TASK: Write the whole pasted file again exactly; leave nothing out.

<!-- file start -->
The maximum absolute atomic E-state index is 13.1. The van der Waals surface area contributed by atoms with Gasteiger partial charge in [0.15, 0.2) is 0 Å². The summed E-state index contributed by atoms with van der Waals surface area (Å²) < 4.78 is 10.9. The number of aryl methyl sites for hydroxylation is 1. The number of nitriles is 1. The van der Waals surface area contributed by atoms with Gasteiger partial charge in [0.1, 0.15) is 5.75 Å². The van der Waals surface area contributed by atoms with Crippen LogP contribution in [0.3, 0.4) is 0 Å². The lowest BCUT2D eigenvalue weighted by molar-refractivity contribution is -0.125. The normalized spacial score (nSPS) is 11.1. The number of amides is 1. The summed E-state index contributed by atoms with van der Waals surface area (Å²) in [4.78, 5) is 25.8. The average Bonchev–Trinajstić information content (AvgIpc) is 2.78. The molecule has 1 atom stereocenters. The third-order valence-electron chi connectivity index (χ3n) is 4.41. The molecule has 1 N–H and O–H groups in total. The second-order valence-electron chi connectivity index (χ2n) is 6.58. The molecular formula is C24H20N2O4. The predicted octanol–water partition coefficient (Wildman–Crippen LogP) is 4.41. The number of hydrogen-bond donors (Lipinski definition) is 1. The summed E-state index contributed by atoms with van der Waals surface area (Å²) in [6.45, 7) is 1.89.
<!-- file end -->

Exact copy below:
The maximum absolute atomic E-state index is 13.1. The van der Waals surface area contributed by atoms with Gasteiger partial charge in [0.15, 0.2) is 0 Å². The summed E-state index contributed by atoms with van der Waals surface area (Å²) < 4.78 is 10.9. The number of aryl methyl sites for hydroxylation is 1. The number of nitriles is 1. The van der Waals surface area contributed by atoms with Gasteiger partial charge in [0.1, 0.15) is 5.75 Å². The van der Waals surface area contributed by atoms with Crippen LogP contribution in [0.3, 0.4) is 0 Å². The lowest BCUT2D eigenvalue weighted by molar-refractivity contribution is -0.125. The normalized spacial score (nSPS) is 11.1. The number of amides is 1. The summed E-state index contributed by atoms with van der Waals surface area (Å²) in [4.78, 5) is 25.8. The average Bonchev–Trinajstić information content (AvgIpc) is 2.78. The molecule has 1 atom stereocenters. The third-order valence-electron chi connectivity index (χ3n) is 4.41. The molecule has 1 N–H and O–H groups in total. The second-order valence-electron chi connectivity index (χ2n) is 6.58. The molecular formula is C24H20N2O4. The predicted octanol–water partition coefficient (Wildman–Crippen LogP) is 4.41. The number of hydrogen-bond donors (Lipinski definition) is 1. The summed E-state index contributed by atoms with van der Waals surface area (Å²) in [6.45, 7) is 1.89.